Evidence of meeting #25 for Canadian Heritage in the 41st Parliament, 1st Session. (The original version is on Parliament’s site, as are the minutes.) The winning word was museum.

A recording is available from Parliament.

On the agenda

MPs speaking

Also speaking

11:50 a.m.

President and Chief Executive Officer, Canadian Tourism Commission

Michele McKenzie

You can see how some of the return on investment in that campaign was over a hundred to one in terms of dollars. It would be more modest if we were looking at a program targeting youth, but certainly it would be over our fifty to one international marketing benchmark, which means that for every dollar spent on marketing we would be seeking more than fifty dollars directly attributable to visitor spending.

One thing you raised, which I would like to mention here, is that our “Locals Know” campaign was really targeted not just at Canadians travelling within Canada but also at Canadians who were considering international trips, who we were trying to convert to the idea of travelling in Canada this year. That's exactly what we would try to do with the youth as well. We would take youth who are already dreaming and thinking about all these international destinations they're going to travel to in their lifetime and, to use some more marketing lingo, we would try to convert them to the idea of travelling in Canada. Specifically, we'd want to measure our success based on our ability to do that.

We already know that Canada is running a record travel deficit, meaning that a record number of Canadians are travelling outbound, spending record amounts of money internationally. We're also spending some decent money domestically, and our domestic tourism market is in pretty good shape, but the piece that's travelling outbound is the piece we are trying to keep at home.

11:50 a.m.

Conservative

Blake Richards Wild Rose, AB

Obviously, “Locals Know” is a good example of a success we could have in doing that.

What about the other way? Mr. Brown and by Mr. Trudeau, in some of their questioning, mentioned youth travel in particular. You mentioned trying to draw in international youth travel. I still want to hear a little bit more on some of your ideas for drawing that international youth travel in, both for Canada 150 and going forward.

Can you give us some ideas or thoughts or campaigns that you have planned in that regard specifically?

11:50 a.m.

President and Chief Executive Officer, Canadian Tourism Commission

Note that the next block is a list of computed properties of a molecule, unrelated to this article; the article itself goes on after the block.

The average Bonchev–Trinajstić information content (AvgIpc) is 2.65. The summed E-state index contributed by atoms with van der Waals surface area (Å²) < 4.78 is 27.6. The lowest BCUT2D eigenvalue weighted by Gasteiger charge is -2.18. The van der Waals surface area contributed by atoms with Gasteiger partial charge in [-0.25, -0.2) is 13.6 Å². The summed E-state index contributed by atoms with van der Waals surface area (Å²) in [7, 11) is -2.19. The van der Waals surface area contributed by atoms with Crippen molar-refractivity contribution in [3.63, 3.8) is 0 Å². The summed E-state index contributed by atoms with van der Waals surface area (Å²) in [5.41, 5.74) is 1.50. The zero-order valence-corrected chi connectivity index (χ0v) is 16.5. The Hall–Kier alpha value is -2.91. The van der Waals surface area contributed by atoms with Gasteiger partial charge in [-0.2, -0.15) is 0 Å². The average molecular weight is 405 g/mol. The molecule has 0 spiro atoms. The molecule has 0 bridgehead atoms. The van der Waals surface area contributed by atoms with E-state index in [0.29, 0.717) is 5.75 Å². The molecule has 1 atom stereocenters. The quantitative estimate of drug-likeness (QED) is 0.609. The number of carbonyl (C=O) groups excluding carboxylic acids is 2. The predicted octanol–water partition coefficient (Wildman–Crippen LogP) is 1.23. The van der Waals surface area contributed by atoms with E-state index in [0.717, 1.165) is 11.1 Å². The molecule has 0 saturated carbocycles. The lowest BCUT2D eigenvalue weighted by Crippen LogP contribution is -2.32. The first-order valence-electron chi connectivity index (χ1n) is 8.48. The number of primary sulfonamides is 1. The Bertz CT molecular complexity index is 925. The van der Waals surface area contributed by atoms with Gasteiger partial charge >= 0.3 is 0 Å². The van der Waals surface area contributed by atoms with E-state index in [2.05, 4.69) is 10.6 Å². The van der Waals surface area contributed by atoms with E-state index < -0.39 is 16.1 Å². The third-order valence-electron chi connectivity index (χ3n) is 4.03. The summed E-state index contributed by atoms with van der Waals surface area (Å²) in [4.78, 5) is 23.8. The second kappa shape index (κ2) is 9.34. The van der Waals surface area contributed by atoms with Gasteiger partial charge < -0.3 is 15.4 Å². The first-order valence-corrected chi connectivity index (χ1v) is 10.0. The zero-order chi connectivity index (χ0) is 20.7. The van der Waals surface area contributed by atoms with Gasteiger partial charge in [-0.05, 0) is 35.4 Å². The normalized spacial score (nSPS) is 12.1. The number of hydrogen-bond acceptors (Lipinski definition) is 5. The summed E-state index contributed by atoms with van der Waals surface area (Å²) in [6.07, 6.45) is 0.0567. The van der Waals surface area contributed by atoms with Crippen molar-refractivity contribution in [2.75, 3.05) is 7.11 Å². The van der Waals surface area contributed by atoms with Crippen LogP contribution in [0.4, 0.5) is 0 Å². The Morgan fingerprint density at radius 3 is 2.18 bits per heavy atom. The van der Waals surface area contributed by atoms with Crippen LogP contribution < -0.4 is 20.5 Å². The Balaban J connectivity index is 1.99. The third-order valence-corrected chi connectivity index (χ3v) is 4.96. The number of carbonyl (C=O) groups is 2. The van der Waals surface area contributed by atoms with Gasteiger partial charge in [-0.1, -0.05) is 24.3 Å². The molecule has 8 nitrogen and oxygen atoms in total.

Michele McKenzie

I think the biggest challenge we have is to inspire youth with the idea that Canada is a destination for them. When we've worked internationally, we've done a really good job of targeting our target customers, who are perhaps the empty nesters, people who have an opportunity to do more travel. But that's also had the effect of making our youngsters around the world believe that Canada is a destination for their parents. We need to inspire them with the idea that Canada is a destination for them.

We'll do that by extending programs, such as our Signature Experiences Collection program that has been so successful in inspiring the world with ideas of what they can do in Canada. We'll develop a special Signature Experiences Collection of experiences targeted to youth so they get the idea that this is not just a destination for their parents; it's a great destination for youth. We'll be able to compete with Australia and those great destinations that are right now top of mind for youth travel internationally.

11:50 a.m.

Conservative

Blake Richards Wild Rose, AB

Great, thank you. That's a great piece of the puzzle, for sure.

What about social media and the ways you can use that? Do you have some plans for social media? I guess I'm talking here about the domestic campaign and about drawing international youth. I'm sure social media must be part of your planning. What can you tell us about that?

11:50 a.m.

President and Chief Executive Officer, Canadian Tourism Commission

Michele McKenzie

Thank you.

I would say that about half of our work now is done through social media. Social media has become not just a channel for us but an integrated part of everything we do. It's also a much more efficient way to market than traditional types of paid media are.

Mostly what we would do with social media for the youth market is to have youth speaking about travel to Canada. It would be youth talking to youth.

It's a traveller-to-traveller type of opportunity we have through social media, which is much more relevant to youth than having a destination marketer tell them all the great things there are to do here. It's really trying to set up the networks and the content that will help feed that youth-to-youth recommendation on travel to Canada.

11:55 a.m.

Conservative

The Chair Rob Moore